It's quite problematic, in my opinion, to talk of Pete Seeger's style as if it was one thing, and working through his book shows you that. He plays "come all you fair and tender maidens" very differently to how he plays "cumberland mountain bear chase". In fact, in some ways the more complex his playing is, the more familiar it sounds to me, because it starts to sound more "fingerstyle guitar".


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Subject: RE: Learning the Banjo From Pete Seeger
From: Desert Dancer
Date: 06 Apr 10 - 10:07 PM

From: Desert Dancer - PM
Date: 05 Apr 10 - 10:33 PM

How To Play The 5-String Banjo DVD

Taught By: Pete Seeger
Level: 3
60-minute DVD,
Includes tab book

(sorry to repeat myself, but it seems this might answer much of Stringsinger's wishes. Has anyone seen it? The DVD, I mean...)


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Subject: RE: Learning the Banjo From Pete Seeger
From: Mark Ross
Date: 07 Apr 10 - 12:16 AM

If it's the same version that was on VHS from Homespun, I have seen it and it is quite good.

Mark Ross


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Subject: RE: Learning the Banjo From Pete Seeger
From: Bettynh
Date: 07 Apr 10 - 12:37 AM

The DVD and a download of the same video is available here


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Subject: RE: Learning the Banjo From Pete Seeger
From: Desert Dancer
Date: 07 Apr 10 - 01:15 AM

Mark Ross, I imagine it is.

Bettynh, yes, that is what I had linked upthread.

~ Becky in Tucson


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Subject: RE: Learning the Banjo From Pete Seeger
From: The Sandman
Date: 07 Apr 10 - 07:46 AM

Sullys 5 string books are worth looking at too,he has a book on song accompaniment for 5 string banjo which takes a different approach again,google Halshaw Music


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Subject: RE: Learning the Banjo From Pete Seeger
From: The Sandman
Date: 07 Apr 10 - 12:21 PM

http://www.youtube.com/watch?v=lMo322_OzAw
here is sandy river belle with plectrum,using a mixture of frailing style and second part[is more like clawhammer]
I hope this is of interest,EVEN if its not technically perfect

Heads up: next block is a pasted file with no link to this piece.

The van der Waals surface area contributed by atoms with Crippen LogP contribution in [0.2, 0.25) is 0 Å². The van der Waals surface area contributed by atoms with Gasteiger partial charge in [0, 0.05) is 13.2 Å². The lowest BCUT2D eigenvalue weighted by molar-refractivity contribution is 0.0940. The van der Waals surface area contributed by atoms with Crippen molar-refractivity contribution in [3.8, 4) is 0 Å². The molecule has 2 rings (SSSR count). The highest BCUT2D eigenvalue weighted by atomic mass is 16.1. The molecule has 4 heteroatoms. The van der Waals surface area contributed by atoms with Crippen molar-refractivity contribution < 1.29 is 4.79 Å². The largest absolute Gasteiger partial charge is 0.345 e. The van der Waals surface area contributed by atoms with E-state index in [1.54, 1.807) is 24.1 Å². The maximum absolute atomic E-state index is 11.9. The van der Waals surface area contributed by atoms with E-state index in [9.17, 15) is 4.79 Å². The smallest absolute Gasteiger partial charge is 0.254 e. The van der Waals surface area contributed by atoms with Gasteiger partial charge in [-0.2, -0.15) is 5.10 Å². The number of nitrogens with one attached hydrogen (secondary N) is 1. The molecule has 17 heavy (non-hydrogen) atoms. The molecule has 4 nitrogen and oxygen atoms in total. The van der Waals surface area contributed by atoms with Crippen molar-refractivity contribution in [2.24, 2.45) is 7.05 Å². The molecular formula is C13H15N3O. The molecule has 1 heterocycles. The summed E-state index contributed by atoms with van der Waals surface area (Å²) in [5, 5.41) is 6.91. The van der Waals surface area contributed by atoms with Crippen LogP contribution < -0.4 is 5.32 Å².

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Subject: RE: Learning the Banjo From Pete Seeger
From: The Sandman
Date: 07 Apr 10 - 12:22 PM

http://www.youtube.com/watch?v=lMo322_OzAw


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Subject: RE: Learning the Banjo From Pete Seeger
From: DonMeixner
Date: 07 Apr 10 - 12:46 PM

Hi Dick,

What kind of banjo are you playing?

Don


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Subject: RE: Learning the Banjo From Pete Seeger
From: The Sandman
Date: 07 Apr 10 - 12:54 PM

hi,its an open back gold tone.


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Subject: RE: Learning the Banjo From Pete Seeger
From: DonMeixner
Date: 07 Apr 10 - 01:43 PM

Tenor or 5 string? Can't see much of the banjo on my screen window.

Don


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Subject: RE: Learning the Banjo From Pete Seeger
From: Stringsinger
Date: 07 Apr 10 - 03:01 PM

"It's quite problematic, in my opinion, to talk of Pete Seeger's style as if it was one thing, and working through his book shows you that."

It is helpful up to a point. Working through his book shows you bits and pieces of his style.
It is however his original style that makes it unique and unlike those from whom he learned.

"He plays "come all you fair and tender maidens" very differently to how he plays "cumberland mountain bear chase". In fact, in some ways the more complex his playing is, the more familiar it sounds to me, because it starts to sound more "fingerstyle guitar".

Actually, Pete's recording on Folkways of Come All You Fair on the Darling Corey album uses a reverse arpeggio, T,R,M,I very fast as a rubato "bed". This is unique to Pete's style of playing.

Pete does not frail like the old-time clawhammer or frailers. He uses a different technique which involves a loose wrist and is closer to his up-picking style. It is different than
the Bob Carlin or David Holt approach. It sounds a lot different from say Buell Kazee.